Rhubarb & Asparagus

Rhubarb is not something everyone likes. And we all know what happens when some people eat asparagus. These two somewhat difficult vegetables also share a season.

I cannot remember the first time I had rhubarb, but I was most certainly an adult. It was not on the radar when I was a child, at least in the place where I grew up. However, we seem to be in the midst of a rhubarb revival partly, I am guessing, due to farmbox schemes but also because everyone is growing their own. Rhubarb is said to be an easy thing to grow. I have not yet tried it, but it is on the list.

There is a sort of seriousness about rhubarb I wanted to dispel and in searching the internet for a good rhubarb joke (there are none, unless you think confusing manure and custard is funny) I stumbled across a trivia gem. “Rhubarb”, the word not the vegetable, is radio terminology for meaningless background noise, the idea being that a group of people all speaking indistinguishably can be imitated by simply repeating the word “rhubarb”. This notion formed the basis for a film, entitled Rhubarb, about a police inspector and a vicar playing a round of golf (a round described as unorthodox and dangerous), in which the only word spoken is rhubarb. The film was made by two members of the old British TV programme The Goon Show, where they made good use of the “rhubarb” device by occasionally shouting “custard”.

However, I digress. As it is rhubarb time, the pretty raffia-tied bundle I received last week was not the first of the crop. It’s been hanging around in the kitchen, and so have the rhubarb crumbles. Normally, this is not a problem but it is now time for a break from crumbles.

A Yorkshire-based food writer, specialising in all things British food, has written an entire book about rhubarb so I looked to her for inspiration. The idea of Eton Mess made with rhubarb in place of berries was especially appealing and, as there were a few non-farmbox raspberries (yes, bought from the supermarket), they were thrown in as well. Simply put, it was yum.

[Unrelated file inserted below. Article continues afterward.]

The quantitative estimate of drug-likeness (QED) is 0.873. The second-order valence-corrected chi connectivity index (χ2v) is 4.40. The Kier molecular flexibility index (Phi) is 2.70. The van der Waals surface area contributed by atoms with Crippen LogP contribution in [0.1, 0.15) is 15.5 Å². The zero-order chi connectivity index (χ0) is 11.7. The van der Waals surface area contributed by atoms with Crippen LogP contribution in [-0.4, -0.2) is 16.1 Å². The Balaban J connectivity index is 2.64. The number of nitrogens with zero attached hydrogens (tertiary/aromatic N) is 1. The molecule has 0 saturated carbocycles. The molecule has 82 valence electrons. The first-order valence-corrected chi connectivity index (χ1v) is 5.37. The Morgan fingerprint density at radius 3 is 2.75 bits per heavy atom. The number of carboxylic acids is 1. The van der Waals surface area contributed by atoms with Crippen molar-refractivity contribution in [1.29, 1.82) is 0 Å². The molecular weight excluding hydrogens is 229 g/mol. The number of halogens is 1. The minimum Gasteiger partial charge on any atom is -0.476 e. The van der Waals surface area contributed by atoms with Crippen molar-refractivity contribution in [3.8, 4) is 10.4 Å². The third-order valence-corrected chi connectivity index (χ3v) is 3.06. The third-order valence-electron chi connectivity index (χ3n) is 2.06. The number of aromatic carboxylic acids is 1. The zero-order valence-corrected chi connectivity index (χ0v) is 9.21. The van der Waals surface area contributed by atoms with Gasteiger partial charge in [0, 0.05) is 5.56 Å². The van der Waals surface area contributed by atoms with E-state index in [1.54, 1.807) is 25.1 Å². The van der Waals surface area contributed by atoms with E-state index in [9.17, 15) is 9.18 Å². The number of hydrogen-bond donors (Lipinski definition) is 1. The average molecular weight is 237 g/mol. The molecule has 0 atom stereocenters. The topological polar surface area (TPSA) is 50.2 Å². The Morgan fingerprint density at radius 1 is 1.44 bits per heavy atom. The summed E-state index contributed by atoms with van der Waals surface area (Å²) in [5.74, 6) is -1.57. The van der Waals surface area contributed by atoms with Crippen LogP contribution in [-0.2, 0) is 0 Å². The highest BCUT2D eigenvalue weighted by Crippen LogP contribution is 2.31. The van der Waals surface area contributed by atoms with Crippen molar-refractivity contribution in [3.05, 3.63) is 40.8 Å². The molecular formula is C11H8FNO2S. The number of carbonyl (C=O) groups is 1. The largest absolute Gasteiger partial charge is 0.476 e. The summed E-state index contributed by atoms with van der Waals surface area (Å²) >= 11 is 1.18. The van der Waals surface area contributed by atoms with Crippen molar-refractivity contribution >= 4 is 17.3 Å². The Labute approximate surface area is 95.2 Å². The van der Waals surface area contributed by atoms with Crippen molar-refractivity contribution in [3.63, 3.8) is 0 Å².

The other thing made from the abundance of rhubarb was a cheesecake, based on an idea in Peyton and Byrne’s British Baking book. Extraordinary quantities of cheesecake are consumed in my house so there is a need to devise new and exciting vehicles for this platform. The P&B recipe is a good one, very classic and reliable, though heavy on the cream cheese. The version here lightens it with mascarpone. Had some ginger biscuits been in the cupboard, they might have found their way into the crust alongside the digestives. Ginger and rhubarb are great partners.

Both of these recipes require a rhubarb compote and both offer different ways to achieve this: one is oven roasted, the other is made traditionally on top of the stove. Surprisingly, there was no huge difference in taste between the two, perhaps because rhubarb is such a strong ingredient in its own right.

It was nice to be reminded that rhubarb goes well with oranges, which were used for the oven-roasting, but you could just as easily stew the rhubarb with orange juice and brown sugar in a pot. More than anything, cooking seasonally requires an ability to use the same thing day in and day out, with a bit of flair, so it is useful to know about affinities. The message is: if in a rhubarb rut, think berries, oranges and ginger as well.